There’s no word yet on who will replace Denbo, though that’ll happen soon enough. Keep in mind Denbo had plenty of assistants, so it’s not like the farm system will be rudderless in the interim. The Yankees could promote from within to replace Denbo — that’s how they replaced Billy Eppler two years ago — or grab someone from outside the organization.

Mark Feinsand reports the Marlins have not yet requested permission to talk to any other Yankees executives — there’s been talk special assistant Jim Hendry could join Denbo in Miami — though I have to think that’s coming eventually. I’m curious to see which Yankees prospects the Marlins target going forward. You know Denbo has some personal favorites in the system.

Saturday Links: Otani, Denbo, Judge, Sanchez, YES Network

(Atsushi Tomura/Getty)
(Atsushi Tomura/Getty)

The Yankees and Indians have an off-day today as the ALDS shifts from Cleveland to New York. The best-of-five series will resume with Game Three tomorrow night. Here are some links to check out in the meantime.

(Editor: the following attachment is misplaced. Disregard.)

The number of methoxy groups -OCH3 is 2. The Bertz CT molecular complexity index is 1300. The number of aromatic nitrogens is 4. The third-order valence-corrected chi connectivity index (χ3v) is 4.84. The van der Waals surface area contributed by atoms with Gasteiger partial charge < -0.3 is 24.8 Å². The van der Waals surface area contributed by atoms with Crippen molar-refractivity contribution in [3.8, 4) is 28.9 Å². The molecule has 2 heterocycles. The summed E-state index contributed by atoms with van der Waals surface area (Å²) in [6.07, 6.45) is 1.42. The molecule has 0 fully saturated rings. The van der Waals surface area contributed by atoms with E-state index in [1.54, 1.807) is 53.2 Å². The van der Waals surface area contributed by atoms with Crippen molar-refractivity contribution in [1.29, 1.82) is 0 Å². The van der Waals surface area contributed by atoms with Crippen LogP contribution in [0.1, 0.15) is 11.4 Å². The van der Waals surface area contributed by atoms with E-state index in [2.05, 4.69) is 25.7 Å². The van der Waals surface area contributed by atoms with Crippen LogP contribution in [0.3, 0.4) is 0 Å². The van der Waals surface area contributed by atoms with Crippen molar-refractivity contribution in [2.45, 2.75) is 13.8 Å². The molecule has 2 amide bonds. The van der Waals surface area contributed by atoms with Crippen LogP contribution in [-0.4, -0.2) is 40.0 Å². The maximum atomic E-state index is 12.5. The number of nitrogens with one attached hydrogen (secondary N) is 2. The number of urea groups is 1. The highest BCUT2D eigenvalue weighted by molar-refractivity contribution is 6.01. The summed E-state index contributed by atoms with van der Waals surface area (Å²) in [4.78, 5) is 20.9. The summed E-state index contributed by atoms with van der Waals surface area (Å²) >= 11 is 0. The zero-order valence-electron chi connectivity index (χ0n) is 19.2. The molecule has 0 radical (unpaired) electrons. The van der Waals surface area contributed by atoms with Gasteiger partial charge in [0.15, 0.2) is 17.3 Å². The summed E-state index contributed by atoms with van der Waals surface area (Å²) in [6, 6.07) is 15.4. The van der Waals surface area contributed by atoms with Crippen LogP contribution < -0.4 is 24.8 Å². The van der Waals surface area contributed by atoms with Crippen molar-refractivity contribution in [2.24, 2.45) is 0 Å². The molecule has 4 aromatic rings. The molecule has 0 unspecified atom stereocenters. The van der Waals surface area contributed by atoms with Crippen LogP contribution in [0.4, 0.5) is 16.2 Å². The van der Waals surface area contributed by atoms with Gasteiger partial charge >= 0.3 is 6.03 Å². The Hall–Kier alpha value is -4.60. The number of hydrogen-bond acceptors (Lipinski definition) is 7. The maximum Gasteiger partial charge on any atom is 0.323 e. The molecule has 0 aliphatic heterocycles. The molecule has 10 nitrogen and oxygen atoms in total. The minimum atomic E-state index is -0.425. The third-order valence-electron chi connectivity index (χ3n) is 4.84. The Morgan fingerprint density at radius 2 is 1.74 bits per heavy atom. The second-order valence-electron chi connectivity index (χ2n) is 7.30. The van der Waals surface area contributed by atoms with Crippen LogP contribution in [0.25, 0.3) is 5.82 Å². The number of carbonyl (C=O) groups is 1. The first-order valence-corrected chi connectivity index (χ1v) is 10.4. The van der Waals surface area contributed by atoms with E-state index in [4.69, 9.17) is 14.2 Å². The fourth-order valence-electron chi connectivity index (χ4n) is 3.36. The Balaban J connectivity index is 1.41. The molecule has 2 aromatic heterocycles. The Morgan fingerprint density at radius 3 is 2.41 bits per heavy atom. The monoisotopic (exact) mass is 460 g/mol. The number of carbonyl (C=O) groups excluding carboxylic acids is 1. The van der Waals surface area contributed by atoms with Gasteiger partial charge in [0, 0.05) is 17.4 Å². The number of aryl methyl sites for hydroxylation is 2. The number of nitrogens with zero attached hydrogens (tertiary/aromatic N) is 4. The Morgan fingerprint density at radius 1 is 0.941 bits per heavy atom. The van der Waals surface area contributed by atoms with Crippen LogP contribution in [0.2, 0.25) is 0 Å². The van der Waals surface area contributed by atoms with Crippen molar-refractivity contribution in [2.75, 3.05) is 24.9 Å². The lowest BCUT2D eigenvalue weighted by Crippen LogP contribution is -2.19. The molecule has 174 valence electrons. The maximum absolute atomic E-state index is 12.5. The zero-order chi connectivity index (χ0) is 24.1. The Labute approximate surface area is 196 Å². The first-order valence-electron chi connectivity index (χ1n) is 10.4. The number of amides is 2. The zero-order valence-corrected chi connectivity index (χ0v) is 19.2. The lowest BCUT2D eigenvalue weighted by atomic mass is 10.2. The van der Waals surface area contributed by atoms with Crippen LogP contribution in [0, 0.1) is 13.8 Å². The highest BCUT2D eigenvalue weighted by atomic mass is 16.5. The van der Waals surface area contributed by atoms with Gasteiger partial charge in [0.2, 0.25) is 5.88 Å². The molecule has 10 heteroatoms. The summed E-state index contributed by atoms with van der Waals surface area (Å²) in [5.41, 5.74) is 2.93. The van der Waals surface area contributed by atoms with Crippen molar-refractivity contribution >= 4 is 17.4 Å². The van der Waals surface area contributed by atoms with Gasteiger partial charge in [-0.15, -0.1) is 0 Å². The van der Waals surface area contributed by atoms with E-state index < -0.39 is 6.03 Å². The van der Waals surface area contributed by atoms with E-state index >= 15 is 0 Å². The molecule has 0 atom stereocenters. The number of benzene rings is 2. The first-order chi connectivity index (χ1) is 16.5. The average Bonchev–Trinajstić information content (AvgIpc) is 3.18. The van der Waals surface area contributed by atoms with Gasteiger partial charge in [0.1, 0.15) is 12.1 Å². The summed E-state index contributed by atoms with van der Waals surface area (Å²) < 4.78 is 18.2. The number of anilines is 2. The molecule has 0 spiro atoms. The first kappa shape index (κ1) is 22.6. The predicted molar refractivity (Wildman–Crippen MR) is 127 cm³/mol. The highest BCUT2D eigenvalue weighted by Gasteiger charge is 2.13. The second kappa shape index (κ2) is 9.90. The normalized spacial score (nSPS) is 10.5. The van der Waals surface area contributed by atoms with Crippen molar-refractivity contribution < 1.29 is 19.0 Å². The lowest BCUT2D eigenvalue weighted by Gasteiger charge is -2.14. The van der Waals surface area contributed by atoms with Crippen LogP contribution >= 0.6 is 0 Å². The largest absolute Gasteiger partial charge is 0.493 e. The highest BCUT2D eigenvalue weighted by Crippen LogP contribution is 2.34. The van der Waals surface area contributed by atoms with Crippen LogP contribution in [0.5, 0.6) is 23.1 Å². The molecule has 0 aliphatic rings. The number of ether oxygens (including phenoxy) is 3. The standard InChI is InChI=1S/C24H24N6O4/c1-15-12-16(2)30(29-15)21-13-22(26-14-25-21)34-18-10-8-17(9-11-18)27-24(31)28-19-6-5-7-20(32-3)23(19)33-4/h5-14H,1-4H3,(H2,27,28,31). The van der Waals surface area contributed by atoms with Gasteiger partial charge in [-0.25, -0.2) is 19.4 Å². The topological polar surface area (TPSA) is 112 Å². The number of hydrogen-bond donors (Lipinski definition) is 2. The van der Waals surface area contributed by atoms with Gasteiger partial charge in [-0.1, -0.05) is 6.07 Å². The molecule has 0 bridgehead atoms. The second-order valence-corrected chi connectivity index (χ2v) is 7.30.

Otani dazzles in possible final start in Japan

Shohei Otani, who may or may not come to MLB this offseason, made what could be his final start for the Nippon Ham Fighters earlier this week. He struck out ten in a two-hit shutout of the Orix Buffaloes, and Jason Coskrey says dozens of MLB scouts attended the game. Otani finished the season with a 3.20 ERA in 25.1 innings and a .340/.413/.557 batting line in 63 games. He missed time with quad and ankle problems, hence the limited time on the mound.

Joel Sherman says the Yankees are “known to be extremely interested” in Otani, who, if he does come over this year, will come over under the old posting rules. That means the (Ham) Fighters will set a $20M release fee. MLB and NPB are currently renegotiating the posting agreement for other players going forward. The Yankees have roughly $2M in international bonus money to offer Otani based on my estimates, though if he comes over this year, it won’t be for top dollar. Basically no team has much international money to offer. Otani will go wherever he thinks is the best fit based on his own personal preferences. Good luck predicting that.